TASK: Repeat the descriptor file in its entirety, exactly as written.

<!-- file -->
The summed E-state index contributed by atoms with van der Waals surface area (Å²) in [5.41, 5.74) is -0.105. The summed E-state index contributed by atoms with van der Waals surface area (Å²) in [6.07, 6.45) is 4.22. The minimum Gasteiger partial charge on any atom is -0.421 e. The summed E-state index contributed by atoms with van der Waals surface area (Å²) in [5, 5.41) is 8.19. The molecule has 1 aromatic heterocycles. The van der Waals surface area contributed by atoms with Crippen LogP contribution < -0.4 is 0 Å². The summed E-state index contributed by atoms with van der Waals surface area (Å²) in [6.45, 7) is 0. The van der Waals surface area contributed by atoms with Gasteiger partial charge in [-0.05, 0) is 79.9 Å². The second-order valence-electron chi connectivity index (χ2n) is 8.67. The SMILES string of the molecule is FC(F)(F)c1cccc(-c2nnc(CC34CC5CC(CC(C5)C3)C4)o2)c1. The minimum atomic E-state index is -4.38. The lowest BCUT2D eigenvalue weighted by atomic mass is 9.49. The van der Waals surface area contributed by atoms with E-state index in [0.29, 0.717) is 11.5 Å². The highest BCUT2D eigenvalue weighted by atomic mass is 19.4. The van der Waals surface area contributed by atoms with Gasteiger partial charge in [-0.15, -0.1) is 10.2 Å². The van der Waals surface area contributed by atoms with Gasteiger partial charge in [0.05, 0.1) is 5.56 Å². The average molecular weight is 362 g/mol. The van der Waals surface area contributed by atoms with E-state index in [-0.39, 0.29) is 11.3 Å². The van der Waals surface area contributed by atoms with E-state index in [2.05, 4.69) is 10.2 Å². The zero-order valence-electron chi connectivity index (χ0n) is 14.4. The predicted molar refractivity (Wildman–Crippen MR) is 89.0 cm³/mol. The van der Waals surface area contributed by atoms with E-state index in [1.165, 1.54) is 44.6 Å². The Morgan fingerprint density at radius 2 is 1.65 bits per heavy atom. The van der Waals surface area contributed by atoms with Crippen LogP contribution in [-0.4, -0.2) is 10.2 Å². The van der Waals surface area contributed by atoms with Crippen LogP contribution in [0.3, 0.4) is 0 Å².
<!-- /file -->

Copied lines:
The summed E-state index contributed by atoms with van der Waals surface area (Å²) in [5.41, 5.74) is -0.105. The summed E-state index contributed by atoms with van der Waals surface area (Å²) in [6.07, 6.45) is 4.22. The minimum Gasteiger partial charge on any atom is -0.421 e. The summed E-state index contributed by atoms with van der Waals surface area (Å²) in [5, 5.41) is 8.19. The molecule has 1 aromatic heterocycles. The van der Waals surface area contributed by atoms with Crippen LogP contribution < -0.4 is 0 Å². The summed E-state index contributed by atoms with van der Waals surface area (Å²) in [6.45, 7) is 0. The van der Waals surface area contributed by atoms with Gasteiger partial charge in [-0.05, 0) is 79.9 Å². The second-order valence-electron chi connectivity index (χ2n) is 8.67. The SMILES string of the molecule is FC(F)(F)c1cccc(-c2nnc(CC34CC5CC(CC(C5)C3)C4)o2)c1. The minimum atomic E-state index is -4.38. The lowest BCUT2D eigenvalue weighted by atomic mass is 9.49. The van der Waals surface area contributed by atoms with E-state index in [0.29, 0.717) is 11.5 Å². The highest BCUT2D eigenvalue weighted by atomic mass is 19.4. The van der Waals surface area contributed by atoms with Gasteiger partial charge in [-0.15, -0.1) is 10.2 Å². The van der Waals surface area contributed by atoms with Gasteiger partial charge in [0.05, 0.1) is 5.56 Å². The average molecular weight is 362 g/mol. The van der Waals surface area contributed by atoms with E-state index in [-0.39, 0.29) is 11.3 Å². The van der Waals surface area contributed by atoms with E-state index in [2.05, 4.69) is 10.2 Å². The zero-order valence-electron chi connectivity index (χ0n) is 14.4. The predicted molar refractivity (Wildman–Crippen MR) is 89.0 cm³/mol. The van der Waals surface area contributed by atoms with E-state index in [1.165, 1.54) is 44.6 Å². The Morgan fingerprint density at radius 2 is 1.65 bits per heavy atom. The van der Waals surface area contributed by atoms with Crippen LogP contribution in [-0.4, -0.2) is 10.2 Å². The van der Waals surface area contributed by atoms with Crippen LogP contribution in [0.3, 0.4) is 0 Å².